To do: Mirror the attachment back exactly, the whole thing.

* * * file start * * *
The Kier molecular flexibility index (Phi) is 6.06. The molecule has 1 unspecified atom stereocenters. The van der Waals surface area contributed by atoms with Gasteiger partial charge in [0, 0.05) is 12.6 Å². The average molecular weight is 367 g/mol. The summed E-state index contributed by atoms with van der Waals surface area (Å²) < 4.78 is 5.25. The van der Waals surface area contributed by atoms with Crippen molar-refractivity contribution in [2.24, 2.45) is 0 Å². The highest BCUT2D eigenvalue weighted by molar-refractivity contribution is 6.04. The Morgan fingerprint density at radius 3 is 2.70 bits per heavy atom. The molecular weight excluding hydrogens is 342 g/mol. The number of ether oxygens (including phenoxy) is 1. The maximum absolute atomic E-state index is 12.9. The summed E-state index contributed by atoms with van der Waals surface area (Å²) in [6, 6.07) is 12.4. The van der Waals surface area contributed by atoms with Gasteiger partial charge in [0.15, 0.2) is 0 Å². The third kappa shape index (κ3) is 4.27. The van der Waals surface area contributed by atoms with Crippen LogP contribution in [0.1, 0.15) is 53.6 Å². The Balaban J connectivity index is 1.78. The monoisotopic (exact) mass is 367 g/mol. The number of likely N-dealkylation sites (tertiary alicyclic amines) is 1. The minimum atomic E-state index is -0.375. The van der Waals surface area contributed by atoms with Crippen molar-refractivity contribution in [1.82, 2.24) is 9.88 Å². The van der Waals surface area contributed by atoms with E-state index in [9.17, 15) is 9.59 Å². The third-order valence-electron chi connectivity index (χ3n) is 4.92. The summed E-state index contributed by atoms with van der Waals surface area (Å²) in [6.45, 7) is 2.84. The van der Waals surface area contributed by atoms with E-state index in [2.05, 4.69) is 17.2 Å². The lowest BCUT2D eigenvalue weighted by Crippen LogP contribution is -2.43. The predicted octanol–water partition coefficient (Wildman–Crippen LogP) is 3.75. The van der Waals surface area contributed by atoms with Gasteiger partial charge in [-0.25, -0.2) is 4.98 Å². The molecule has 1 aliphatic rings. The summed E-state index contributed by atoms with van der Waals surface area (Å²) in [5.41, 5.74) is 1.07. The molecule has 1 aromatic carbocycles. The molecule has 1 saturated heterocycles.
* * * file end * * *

The Kier molecular flexibility index (Phi) is 6.06. The molecule has 1 unspecified atom stereocenters. The van der Waals surface area contributed by atoms with Gasteiger partial charge in [0, 0.05) is 12.6 Å². The average molecular weight is 367 g/mol. The summed E-state index contributed by atoms with van der Waals surface area (Å²) < 4.78 is 5.25. The van der Waals surface area contributed by atoms with Crippen molar-refractivity contribution in [2.24, 2.45) is 0 Å². The highest BCUT2D eigenvalue weighted by molar-refractivity contribution is 6.04. The Morgan fingerprint density at radius 3 is 2.70 bits per heavy atom. The molecular weight excluding hydrogens is 342 g/mol. The number of ether oxygens (including phenoxy) is 1. The maximum absolute atomic E-state index is 12.9. The summed E-state index contributed by atoms with van der Waals surface area (Å²) in [6, 6.07) is 12.4. The van der Waals surface area contributed by atoms with Gasteiger partial charge in [0.15, 0.2) is 0 Å². The third kappa shape index (κ3) is 4.27. The van der Waals surface area contributed by atoms with Crippen LogP contribution in [0.1, 0.15) is 53.6 Å². The Balaban J connectivity index is 1.78. The monoisotopic (exact) mass is 367 g/mol. The number of likely N-dealkylation sites (tertiary alicyclic amines) is 1. The minimum atomic E-state index is -0.375. The van der Waals surface area contributed by atoms with Crippen molar-refractivity contribution in [1.82, 2.24) is 9.88 Å². The van der Waals surface area contributed by atoms with E-state index in [9.17, 15) is 9.59 Å². The third-order valence-electron chi connectivity index (χ3n) is 4.92. The summed E-state index contributed by atoms with van der Waals surface area (Å²) in [6.45, 7) is 2.84. The van der Waals surface area contributed by atoms with E-state index in [2.05, 4.69) is 17.2 Å². The lowest BCUT2D eigenvalue weighted by Crippen LogP contribution is -2.43. The predicted octanol–water partition coefficient (Wildman–Crippen LogP) is 3.75. The van der Waals surface area contributed by atoms with Gasteiger partial charge in [-0.25, -0.2) is 4.98 Å². The molecule has 1 aliphatic rings. The summed E-state index contributed by atoms with van der Waals surface area (Å²) in [5.41, 5.74) is 1.07. The molecule has 1 aromatic carbocycles. The molecule has 1 saturated heterocycles.